We cannot speak of a unified political system throughout Latin America since, despite historical attempts, the region has never been politically nor economically integrated as one. However, the region has been characterized, with the passage of time, by continuous constitutional reforms and changes in government that represent instability in each country. In the attempt to conserve powers, political leadership, and the intention for change in and development of ideologies, the region continues to fail in stabilization. It is as if Latin America finds itself only within its symptoms: in the midst of this identity crisis. The incongruence and diversity of the political subsystems in the region is a symptom of the successive internal crises and political conflicts that do not allow political homogeneity (Dallanegra, 2003). Within the reality of their political processes, there is a disconnection between the juridical and what is manifested at a social level; constitutions become means to mobilize power. It is a system in which they play with power, and where foreigners also take part in it, leading the region through cycles of reforms and revolutions that do not end up being established (Dallanegra, 2003). Violence, protests, and coups d'états are some examples of this. Dallanegra (2003) mentions the following in his reflection, El Sistema Político Latinoamericano:

Traditionally, the Latin American political system has oscillated between the defenders of the status quo, whose criteria are closely linked to the traditional criteria of liberal ideological development, and the reformers, whose aspirations mobilize them to change in its different ranges of possibilities, be it gradual or radical. (p. 10)

Figure 3: Arrival of Francisco de Miranda to La Guaira, Venezuela (Rugendas, 2000).

The one predictable thing about this system is its instability. Dallanegra (2003) mentions three main strategies that have oscillated over the years: the conventional, the reformist, and the revolutionary. Some politicians speak of patriotic and nationalistic attitudes, while others open their doors to the foreign sector. For decades, and specifically after World War II, there was a growth in terms of social and labor laws, seeking the nationalist attitude of the Latin peoples, and at the same time, there has been a growing political tendency towards the shrinking of the State and its role, opening the economy and strengthening the private sectors. There is incoherence within the ideologies, systems, and processes, both at the political and social level, which results in the constant internal conflicts faced by the Latin American region (Garzón, 2010). These conflicts result in revolutions, extreme oppositions of roles and ideologies, and somewhat indefinite forms of corruption. Garzón (2010), quoting Žižek, offers us the following: "violence-injustice is then the act of symbolization and at the same time what eludes symbolization" (p. 1). The conflict of human beings is tied to a return of the Lacanian Real in such forms when they do not see themselves capable of symbolizing through language and, as such, of taking place in the social realm.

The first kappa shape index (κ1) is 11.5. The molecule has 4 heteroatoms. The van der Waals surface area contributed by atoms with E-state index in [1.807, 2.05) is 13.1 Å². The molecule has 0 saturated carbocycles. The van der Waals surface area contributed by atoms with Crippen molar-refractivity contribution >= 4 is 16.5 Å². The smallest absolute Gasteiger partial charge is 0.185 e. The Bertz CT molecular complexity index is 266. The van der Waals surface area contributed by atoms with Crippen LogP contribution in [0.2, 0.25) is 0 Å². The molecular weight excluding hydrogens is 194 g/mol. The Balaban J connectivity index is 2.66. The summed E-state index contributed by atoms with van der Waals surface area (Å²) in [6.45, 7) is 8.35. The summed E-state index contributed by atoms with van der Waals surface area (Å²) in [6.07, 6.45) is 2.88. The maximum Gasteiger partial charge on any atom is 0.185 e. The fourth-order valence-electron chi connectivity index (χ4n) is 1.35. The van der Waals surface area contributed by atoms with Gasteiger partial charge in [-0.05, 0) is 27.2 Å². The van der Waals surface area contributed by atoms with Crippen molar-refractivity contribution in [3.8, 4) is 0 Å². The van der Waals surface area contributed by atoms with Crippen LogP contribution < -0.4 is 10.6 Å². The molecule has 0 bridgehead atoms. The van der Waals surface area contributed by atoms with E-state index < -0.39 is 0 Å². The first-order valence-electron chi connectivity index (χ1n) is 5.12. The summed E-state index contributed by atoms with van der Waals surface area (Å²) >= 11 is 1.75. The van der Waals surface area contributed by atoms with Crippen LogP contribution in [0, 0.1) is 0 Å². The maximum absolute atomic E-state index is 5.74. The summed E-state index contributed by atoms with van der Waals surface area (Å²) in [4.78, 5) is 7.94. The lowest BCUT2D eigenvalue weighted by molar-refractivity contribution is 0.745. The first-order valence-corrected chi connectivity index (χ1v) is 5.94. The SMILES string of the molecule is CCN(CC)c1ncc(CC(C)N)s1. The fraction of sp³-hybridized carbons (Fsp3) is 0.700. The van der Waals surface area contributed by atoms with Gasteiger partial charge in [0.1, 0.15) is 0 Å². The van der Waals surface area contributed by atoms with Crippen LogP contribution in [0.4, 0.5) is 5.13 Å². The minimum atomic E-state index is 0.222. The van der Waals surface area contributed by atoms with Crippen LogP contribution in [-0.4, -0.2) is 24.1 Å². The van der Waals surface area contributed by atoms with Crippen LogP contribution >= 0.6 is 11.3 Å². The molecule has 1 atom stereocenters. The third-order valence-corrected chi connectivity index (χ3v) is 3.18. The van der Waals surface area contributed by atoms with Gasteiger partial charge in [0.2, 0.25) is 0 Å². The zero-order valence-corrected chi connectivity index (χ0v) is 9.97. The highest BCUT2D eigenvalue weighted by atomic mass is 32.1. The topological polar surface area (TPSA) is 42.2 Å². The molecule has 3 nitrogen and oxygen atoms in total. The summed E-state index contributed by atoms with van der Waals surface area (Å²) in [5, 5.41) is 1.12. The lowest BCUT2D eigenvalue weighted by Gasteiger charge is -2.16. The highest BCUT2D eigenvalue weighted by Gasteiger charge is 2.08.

When we speak of ideology, we speak of the possibility of identity: the passage from identification to the symbolic order, where the subject is inserted into the social. Quoting Žižek (2004) again, "in the network of intersubjective relations, each of us is identified and attributed to a certain phantasmatic place in the symbolic structure of the other" (p. 13). From this symbolic structure, the subject shapes their vision of the world, their reality. In the end, our perception of reality is subject to fantasy, to the phantasmatic, an illusion which belongs only to the idea of something, taking no form in reality. Reality, as Lacan tells us, is not what is outside by itself, it is what the subject accepts as reality. This acceptance of reality is possible as long as it contains a certain phantasmatic level; reality itself is already ideological (Žižek, 2004). To examine the phantasmatic aspect of ideology is to underlie the identification with the symptom, this being the only way to elude the lack, the castration, which allows the subject's desire to be expressed. It acts as a force in the face of the impossibility of desire, allowing itself to be expressed in the way it sees possible. It is the subject's phantasm that becomes familiar to them in terms of their identification. However, the real encounter with this jouissance always implies displeasure, since it unbalances the homeostasis of the system—a system that pretends to maintain it in its status of the familiar. The foreign is then a familiar approach to the unheimlichkeit, and it plays a fundamental role in the development of an ideology, of a subject's ideology. The unheimlichkeit translates to the uncanny, but Freud (1919) specified that something uncanny gives us such sense when it is paradoxically, strangely familiar to us. It occurs when a fantasy, that which is phantasmatic, which is a subject's desire, is in essence hidden and unconscious, and is presented to us as real (Freud, 1919).